While in Canyonlands National Park this spring, I wanted to visit and photograph Mesa Arch. I guarantee you recognize pictures of this location taken at sunrise with golden light shining over the mountains through the arch. I decided to stop by and scout the location around sunset so I would know where to set up my tripod the following morning; I took along my camera to take a few “non-traditional” panoramas of the arch as long as I had nice evening clouds and the arch wasn’t packed with excited sunrise photographers.
After hiking up the slot canyon in Plaza Blanca, I turned around and headed back to the car around sunset. I took this panorama as the setting sun cast a bright light on this fin of rock jutting up out of the river bed.
Earlier this summer, I decided to take an evening walk through Plaza Blanca (the White Place), a slot canyon across the river from Abiquiu, New Mexico. Georgia O’Keeffe’s work often focused on this area, and a visit to the valley allowed me to imagine the artist painting under the open blue New Mexican sky long before I was born. My sister and I attempted to hike into this canyon a few years back, but we ended up getting accidentally sucked into a similar, parallel canyon to the east and south. This year, we were sure to ask for detailed directions and arrived at the White Place a few hours before sunset. The rapidly eroding landscape at Plaza Blanca is part of the Abiquiu Formation, which consists of redeposited volcanic ash and other sedimentary rocks that are about 20 million years old. The cliffs near the parking area form a wide valley that narrows into a slot canyon to the north and west. Afternoon summer clouds floated by overhead and swallows dove between the canyon walls as we wound up into the hillside. We started heading back to the car around sunset, leaving part of the area unexplored. I hope to make it back to Abiquiu soon so I can photograph more of the slot canyon.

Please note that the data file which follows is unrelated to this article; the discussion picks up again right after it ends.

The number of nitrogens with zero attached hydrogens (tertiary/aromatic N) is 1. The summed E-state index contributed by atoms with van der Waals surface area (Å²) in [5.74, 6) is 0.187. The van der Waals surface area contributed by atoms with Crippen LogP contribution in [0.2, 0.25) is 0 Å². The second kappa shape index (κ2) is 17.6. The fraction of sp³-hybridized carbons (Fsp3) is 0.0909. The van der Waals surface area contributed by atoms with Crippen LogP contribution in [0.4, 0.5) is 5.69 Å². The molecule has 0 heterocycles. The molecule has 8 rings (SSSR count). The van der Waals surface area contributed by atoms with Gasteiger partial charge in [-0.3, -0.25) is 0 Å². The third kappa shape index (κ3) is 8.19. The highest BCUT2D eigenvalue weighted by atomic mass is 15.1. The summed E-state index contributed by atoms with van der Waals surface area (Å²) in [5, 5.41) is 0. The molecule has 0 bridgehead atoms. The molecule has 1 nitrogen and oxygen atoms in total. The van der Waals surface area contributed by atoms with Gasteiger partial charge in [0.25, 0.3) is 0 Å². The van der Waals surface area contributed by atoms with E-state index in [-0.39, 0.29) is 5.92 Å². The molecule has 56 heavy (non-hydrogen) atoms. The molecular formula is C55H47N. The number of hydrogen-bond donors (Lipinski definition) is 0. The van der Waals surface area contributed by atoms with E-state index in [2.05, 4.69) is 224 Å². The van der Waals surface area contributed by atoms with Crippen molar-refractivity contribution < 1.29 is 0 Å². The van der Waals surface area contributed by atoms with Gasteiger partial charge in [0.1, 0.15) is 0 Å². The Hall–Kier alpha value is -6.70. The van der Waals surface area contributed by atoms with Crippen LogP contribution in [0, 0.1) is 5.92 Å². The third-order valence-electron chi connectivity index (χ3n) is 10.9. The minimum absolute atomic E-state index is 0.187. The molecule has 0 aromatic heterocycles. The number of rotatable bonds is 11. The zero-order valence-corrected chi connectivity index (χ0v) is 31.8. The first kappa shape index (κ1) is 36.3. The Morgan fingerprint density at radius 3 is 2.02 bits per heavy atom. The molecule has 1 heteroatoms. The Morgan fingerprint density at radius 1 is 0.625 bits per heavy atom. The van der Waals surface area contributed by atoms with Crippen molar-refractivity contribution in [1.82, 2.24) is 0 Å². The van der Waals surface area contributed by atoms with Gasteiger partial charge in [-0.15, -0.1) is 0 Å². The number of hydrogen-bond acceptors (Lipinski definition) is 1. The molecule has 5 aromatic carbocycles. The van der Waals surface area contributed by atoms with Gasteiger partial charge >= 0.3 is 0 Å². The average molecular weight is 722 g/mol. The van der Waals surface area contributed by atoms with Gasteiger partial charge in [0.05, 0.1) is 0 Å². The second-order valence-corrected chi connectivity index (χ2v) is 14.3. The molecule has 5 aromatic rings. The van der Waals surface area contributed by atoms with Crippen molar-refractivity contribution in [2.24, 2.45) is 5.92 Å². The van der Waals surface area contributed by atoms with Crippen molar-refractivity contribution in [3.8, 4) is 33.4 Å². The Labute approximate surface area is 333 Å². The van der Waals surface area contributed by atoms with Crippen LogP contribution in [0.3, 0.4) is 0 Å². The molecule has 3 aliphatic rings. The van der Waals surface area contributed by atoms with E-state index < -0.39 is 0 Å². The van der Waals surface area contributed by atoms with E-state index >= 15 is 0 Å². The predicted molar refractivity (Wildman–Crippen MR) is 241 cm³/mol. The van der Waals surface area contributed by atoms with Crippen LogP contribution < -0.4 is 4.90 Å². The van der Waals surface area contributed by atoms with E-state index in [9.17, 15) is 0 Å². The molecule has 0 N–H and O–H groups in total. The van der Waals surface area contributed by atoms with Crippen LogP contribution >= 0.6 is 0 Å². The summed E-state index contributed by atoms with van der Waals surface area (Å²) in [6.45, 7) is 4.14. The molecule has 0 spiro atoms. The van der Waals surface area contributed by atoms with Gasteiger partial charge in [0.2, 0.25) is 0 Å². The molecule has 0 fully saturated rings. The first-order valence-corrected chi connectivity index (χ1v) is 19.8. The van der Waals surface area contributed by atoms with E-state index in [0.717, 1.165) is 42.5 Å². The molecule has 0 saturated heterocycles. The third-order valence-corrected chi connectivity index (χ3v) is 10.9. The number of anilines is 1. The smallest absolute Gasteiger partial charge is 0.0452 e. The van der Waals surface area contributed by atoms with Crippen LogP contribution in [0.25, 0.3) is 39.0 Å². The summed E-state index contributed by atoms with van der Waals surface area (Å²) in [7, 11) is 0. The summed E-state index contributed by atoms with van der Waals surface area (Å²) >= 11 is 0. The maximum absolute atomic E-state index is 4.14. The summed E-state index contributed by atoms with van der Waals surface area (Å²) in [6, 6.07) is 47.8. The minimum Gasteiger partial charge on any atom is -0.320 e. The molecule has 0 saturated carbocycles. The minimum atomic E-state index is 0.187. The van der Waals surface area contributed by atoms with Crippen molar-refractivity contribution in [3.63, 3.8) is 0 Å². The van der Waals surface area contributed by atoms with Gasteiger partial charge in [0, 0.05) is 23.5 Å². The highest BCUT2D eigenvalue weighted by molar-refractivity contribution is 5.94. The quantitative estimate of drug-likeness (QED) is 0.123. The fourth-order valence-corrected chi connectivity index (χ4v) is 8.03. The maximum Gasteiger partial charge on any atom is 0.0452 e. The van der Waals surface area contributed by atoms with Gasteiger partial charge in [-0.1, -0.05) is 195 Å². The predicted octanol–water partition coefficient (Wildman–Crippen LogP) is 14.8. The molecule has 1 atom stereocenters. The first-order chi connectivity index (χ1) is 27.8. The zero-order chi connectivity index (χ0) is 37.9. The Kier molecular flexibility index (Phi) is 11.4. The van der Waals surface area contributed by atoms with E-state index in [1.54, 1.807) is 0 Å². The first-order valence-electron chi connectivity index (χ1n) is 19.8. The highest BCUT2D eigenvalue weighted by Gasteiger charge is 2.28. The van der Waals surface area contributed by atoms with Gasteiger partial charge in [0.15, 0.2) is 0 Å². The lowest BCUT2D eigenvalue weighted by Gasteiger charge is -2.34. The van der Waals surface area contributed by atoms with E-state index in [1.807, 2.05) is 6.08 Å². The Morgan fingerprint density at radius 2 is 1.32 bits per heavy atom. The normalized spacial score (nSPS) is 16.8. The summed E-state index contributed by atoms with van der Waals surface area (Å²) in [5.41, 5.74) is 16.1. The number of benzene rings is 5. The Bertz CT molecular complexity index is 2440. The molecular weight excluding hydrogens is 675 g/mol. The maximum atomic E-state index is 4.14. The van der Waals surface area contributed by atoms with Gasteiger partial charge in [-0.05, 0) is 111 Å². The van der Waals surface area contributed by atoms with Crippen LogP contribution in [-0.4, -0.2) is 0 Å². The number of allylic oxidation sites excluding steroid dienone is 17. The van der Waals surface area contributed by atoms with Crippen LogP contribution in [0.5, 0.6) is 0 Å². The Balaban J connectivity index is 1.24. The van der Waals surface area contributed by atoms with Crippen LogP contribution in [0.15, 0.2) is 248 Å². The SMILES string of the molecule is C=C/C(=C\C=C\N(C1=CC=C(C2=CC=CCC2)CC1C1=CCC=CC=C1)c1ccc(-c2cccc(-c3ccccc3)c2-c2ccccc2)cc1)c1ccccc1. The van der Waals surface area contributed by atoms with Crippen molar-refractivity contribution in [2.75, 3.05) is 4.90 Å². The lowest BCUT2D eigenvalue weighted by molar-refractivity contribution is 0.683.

This sandstone formation watches over the Willow Flat campground in Canyonlands National Park. I noticed the dramatic clouds over the rocks, and I decided to take both a short-exposure and a long-exposure panorama of the scene. Notice the clouds streaking/streaming in the second panorama. Side note: I had trouble stitching together the second panorama: the ND filter vignettes each individual frame, so there is slight streaking between frames that I couldn’t eliminate in the stitching process. After a few hours of dodging/burning work in Photoshop, I had to just give up and go with it (which really bothers me).